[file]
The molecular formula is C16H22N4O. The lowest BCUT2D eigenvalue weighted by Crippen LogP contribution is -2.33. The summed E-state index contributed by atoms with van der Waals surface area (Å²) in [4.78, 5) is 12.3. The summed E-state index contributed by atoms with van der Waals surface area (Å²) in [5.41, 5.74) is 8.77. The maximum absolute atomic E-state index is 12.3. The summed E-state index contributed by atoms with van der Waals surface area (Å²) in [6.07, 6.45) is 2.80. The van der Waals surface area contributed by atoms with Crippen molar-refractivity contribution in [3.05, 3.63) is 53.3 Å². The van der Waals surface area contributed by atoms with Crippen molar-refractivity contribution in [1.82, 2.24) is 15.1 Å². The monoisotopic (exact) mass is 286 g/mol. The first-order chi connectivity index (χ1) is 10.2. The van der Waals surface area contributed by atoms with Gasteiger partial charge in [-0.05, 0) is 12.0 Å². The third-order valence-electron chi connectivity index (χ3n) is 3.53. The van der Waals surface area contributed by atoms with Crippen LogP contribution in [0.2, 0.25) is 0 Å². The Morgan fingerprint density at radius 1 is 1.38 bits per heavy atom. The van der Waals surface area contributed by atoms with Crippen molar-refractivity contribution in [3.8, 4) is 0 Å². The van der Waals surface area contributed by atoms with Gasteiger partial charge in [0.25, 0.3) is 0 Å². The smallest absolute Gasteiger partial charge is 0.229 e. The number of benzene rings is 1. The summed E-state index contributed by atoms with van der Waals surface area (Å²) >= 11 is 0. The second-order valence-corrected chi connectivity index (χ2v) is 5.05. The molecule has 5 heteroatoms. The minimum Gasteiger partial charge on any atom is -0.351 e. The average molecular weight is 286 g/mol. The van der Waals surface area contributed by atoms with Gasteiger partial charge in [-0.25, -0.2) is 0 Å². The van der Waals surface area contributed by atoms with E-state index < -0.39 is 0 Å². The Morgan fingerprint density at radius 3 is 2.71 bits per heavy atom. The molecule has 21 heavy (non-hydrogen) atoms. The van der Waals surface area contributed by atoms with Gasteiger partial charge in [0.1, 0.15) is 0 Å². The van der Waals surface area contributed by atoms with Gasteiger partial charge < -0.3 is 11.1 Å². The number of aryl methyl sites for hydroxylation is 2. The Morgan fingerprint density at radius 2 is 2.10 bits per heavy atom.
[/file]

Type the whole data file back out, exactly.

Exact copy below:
The molecular formula is C16H22N4O. The lowest BCUT2D eigenvalue weighted by Crippen LogP contribution is -2.33. The summed E-state index contributed by atoms with van der Waals surface area (Å²) in [4.78, 5) is 12.3. The summed E-state index contributed by atoms with van der Waals surface area (Å²) in [5.41, 5.74) is 8.77. The maximum absolute atomic E-state index is 12.3. The summed E-state index contributed by atoms with van der Waals surface area (Å²) in [6.07, 6.45) is 2.80. The van der Waals surface area contributed by atoms with Crippen molar-refractivity contribution in [3.05, 3.63) is 53.3 Å². The van der Waals surface area contributed by atoms with Crippen molar-refractivity contribution in [1.82, 2.24) is 15.1 Å². The monoisotopic (exact) mass is 286 g/mol. The first-order chi connectivity index (χ1) is 10.2. The van der Waals surface area contributed by atoms with Gasteiger partial charge in [-0.05, 0) is 12.0 Å². The third-order valence-electron chi connectivity index (χ3n) is 3.53. The van der Waals surface area contributed by atoms with Crippen LogP contribution in [0.2, 0.25) is 0 Å². The Morgan fingerprint density at radius 1 is 1.38 bits per heavy atom. The van der Waals surface area contributed by atoms with Crippen molar-refractivity contribution in [3.8, 4) is 0 Å². The van der Waals surface area contributed by atoms with Gasteiger partial charge in [0.25, 0.3) is 0 Å². The smallest absolute Gasteiger partial charge is 0.229 e. The number of benzene rings is 1. The summed E-state index contributed by atoms with van der Waals surface area (Å²) >= 11 is 0. The second-order valence-corrected chi connectivity index (χ2v) is 5.05. The molecule has 5 heteroatoms. The minimum Gasteiger partial charge on any atom is -0.351 e. The average molecular weight is 286 g/mol. The van der Waals surface area contributed by atoms with Gasteiger partial charge in [-0.25, -0.2) is 0 Å². The van der Waals surface area contributed by atoms with E-state index < -0.39 is 0 Å². The Morgan fingerprint density at radius 3 is 2.71 bits per heavy atom. The molecule has 21 heavy (non-hydrogen) atoms. The van der Waals surface area contributed by atoms with Gasteiger partial charge in [0.1, 0.15) is 0 Å². The van der Waals surface area contributed by atoms with Gasteiger partial charge < -0.3 is 11.1 Å². The number of aryl methyl sites for hydroxylation is 2. The Morgan fingerprint density at radius 2 is 2.10 bits per heavy atom.